ferent but potentially dangerous shifts in the intensity of the monsoon are plausible, with the changes possibly occurring with a transition time of only a year or so. From a security perspective it may make sense to take each of the model-projected futures through a what-if scenario mode. Similarly, projections of the West African monsoon point to a Sahel (the east–west stretch of Africa south of the Sahara desert and north of the Sudanian savannahs) that is either wetter or drier or else has no average change in rainfall but has a doubling of the number of anomalously dry years (Lenton et al., 2008)—three scenarios that could be examined in terms of their social and political implications.
The purpose of this study is to help improve the ability of the U.S. intelligence community and other interested actors to foresee security risks that may arise from climate change and its interactions with other social, economic, and political processes. Thus, we are concerned with climate risks to the extent that they may affect security risks.
Improved foresight can inform several kinds of policy responses: (1) responses to reduce climate risks (i.e., the risks that potentially harmful climate events will occur); (2) responses to reduce the exposure of people or valued assets to potentially harmful climate events; (3) responses to reduce susceptibility to harm from such events; and (4) responses that assist in the coping, response, and recovery processes after harmful events occur. We are aware of debates about how such policy responses should be organized and by whom. These questions are beyond the scope of our study, as are questions about how best to reduce the risks of occurrence of harmful climate events. Our focus is on anticipating security risks related to climate processes, understanding the roles of climatic and other factors in the dynamics of these risks, and informing decision makers about the nature of these risks and the opportunities for reducing them. We hope the study will, by improving understanding of the risks, provide a better basis for informed debate about which policy responses are most advisable. We have focused the study in three important ways, as outlined below.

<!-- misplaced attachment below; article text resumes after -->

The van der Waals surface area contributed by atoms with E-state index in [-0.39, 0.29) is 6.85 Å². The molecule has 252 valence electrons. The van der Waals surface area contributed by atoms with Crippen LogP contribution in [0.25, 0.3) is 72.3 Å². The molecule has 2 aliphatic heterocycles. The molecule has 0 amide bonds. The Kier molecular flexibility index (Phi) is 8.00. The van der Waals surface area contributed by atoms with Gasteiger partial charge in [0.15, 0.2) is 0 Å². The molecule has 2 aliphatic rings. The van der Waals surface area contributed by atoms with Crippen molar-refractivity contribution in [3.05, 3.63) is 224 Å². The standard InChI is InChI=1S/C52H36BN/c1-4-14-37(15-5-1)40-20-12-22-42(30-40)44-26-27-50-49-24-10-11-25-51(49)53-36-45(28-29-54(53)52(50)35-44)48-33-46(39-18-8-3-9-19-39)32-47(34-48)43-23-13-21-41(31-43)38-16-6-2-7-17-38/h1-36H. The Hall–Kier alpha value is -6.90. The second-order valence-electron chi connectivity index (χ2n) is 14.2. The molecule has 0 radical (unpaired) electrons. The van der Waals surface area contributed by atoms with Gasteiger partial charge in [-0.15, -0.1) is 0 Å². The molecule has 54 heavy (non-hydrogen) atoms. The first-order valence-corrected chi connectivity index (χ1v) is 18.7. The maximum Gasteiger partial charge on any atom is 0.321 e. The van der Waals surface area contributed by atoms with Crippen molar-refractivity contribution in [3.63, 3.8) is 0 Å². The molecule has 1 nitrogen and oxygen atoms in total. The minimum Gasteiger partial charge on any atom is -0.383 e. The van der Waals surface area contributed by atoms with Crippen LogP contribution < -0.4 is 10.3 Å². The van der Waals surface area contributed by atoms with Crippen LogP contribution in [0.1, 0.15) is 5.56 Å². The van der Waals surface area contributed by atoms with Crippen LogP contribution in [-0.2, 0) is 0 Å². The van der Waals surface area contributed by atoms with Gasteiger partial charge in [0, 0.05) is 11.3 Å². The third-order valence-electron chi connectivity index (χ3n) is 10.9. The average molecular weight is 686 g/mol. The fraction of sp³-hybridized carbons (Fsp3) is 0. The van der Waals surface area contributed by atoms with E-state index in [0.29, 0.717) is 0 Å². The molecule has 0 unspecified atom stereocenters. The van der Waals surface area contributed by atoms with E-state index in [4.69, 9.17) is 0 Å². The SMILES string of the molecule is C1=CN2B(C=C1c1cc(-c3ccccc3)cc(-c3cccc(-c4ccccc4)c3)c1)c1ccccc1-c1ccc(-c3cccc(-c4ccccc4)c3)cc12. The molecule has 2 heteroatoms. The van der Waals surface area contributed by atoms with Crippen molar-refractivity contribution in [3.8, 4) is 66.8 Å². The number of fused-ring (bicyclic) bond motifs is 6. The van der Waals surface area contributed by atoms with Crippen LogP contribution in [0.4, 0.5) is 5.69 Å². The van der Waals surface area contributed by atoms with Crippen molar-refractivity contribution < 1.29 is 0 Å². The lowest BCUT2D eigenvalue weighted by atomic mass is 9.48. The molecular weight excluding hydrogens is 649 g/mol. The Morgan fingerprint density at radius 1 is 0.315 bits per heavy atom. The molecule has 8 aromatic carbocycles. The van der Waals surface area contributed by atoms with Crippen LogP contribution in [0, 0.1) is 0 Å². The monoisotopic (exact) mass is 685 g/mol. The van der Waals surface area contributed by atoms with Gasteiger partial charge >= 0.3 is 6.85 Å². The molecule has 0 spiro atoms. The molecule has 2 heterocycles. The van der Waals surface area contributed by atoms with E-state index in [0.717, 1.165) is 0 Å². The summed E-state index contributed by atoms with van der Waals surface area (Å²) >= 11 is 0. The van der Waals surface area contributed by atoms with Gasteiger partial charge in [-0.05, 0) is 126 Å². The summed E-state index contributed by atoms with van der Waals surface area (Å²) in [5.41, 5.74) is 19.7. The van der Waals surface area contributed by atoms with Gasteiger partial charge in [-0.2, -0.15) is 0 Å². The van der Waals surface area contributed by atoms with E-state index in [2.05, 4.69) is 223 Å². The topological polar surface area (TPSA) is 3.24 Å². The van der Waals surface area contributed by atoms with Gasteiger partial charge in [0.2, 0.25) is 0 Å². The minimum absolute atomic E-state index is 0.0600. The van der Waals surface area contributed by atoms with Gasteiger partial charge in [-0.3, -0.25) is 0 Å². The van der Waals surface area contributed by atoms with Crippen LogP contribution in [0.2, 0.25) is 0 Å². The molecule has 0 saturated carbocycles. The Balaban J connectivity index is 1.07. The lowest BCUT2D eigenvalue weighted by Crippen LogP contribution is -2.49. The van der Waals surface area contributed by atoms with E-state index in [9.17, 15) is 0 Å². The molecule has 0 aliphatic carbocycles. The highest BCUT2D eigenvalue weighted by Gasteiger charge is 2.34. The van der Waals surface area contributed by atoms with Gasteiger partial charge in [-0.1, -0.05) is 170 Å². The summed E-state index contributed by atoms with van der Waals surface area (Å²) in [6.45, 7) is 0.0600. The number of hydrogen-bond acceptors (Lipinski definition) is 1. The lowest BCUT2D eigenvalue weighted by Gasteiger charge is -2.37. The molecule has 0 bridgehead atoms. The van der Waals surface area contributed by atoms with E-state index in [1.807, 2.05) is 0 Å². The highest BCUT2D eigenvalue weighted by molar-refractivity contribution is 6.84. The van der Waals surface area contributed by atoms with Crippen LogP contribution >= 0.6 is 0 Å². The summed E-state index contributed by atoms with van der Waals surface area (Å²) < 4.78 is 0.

Focus on Vulnerability to Climate Events
Although each of the scenario types that have been mentioned in climate–security studies is potentially significant for national security, this study focuses on scenarios involving the vulnerability of human populations, institutions, and life-supporting systems to harm from climate events, in which the harm has the potential to set events in motion that lead to security concerns. As discussed above, these scenarios in which climate events